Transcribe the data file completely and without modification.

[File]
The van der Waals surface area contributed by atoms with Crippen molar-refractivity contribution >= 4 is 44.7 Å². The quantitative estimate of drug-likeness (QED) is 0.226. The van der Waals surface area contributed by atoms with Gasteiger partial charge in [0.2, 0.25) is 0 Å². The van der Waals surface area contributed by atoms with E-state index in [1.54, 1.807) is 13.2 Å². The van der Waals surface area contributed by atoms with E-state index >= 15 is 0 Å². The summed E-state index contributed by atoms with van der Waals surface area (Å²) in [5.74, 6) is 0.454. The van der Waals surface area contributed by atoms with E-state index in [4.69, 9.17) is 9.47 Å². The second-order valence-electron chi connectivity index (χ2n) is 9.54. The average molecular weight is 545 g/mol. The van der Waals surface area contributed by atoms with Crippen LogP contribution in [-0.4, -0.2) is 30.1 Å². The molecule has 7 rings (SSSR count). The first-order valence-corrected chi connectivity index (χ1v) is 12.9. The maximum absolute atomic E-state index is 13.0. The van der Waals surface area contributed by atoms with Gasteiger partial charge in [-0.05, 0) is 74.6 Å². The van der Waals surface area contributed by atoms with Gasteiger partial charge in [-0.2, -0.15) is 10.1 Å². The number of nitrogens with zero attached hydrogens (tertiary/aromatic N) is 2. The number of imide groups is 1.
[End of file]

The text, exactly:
The van der Waals surface area contributed by atoms with Crippen molar-refractivity contribution >= 4 is 44.7 Å². The quantitative estimate of drug-likeness (QED) is 0.226. The van der Waals surface area contributed by atoms with Gasteiger partial charge in [0.2, 0.25) is 0 Å². The van der Waals surface area contributed by atoms with E-state index in [1.54, 1.807) is 13.2 Å². The van der Waals surface area contributed by atoms with E-state index >= 15 is 0 Å². The summed E-state index contributed by atoms with van der Waals surface area (Å²) in [5.74, 6) is 0.454. The van der Waals surface area contributed by atoms with E-state index in [4.69, 9.17) is 9.47 Å². The second-order valence-electron chi connectivity index (χ2n) is 9.54. The average molecular weight is 545 g/mol. The van der Waals surface area contributed by atoms with Crippen LogP contribution in [-0.4, -0.2) is 30.1 Å². The molecule has 7 rings (SSSR count). The first-order valence-corrected chi connectivity index (χ1v) is 12.9. The maximum absolute atomic E-state index is 13.0. The van der Waals surface area contributed by atoms with Gasteiger partial charge in [-0.05, 0) is 74.6 Å². The van der Waals surface area contributed by atoms with Gasteiger partial charge in [-0.2, -0.15) is 10.1 Å². The number of nitrogens with zero attached hydrogens (tertiary/aromatic N) is 2. The number of imide groups is 1.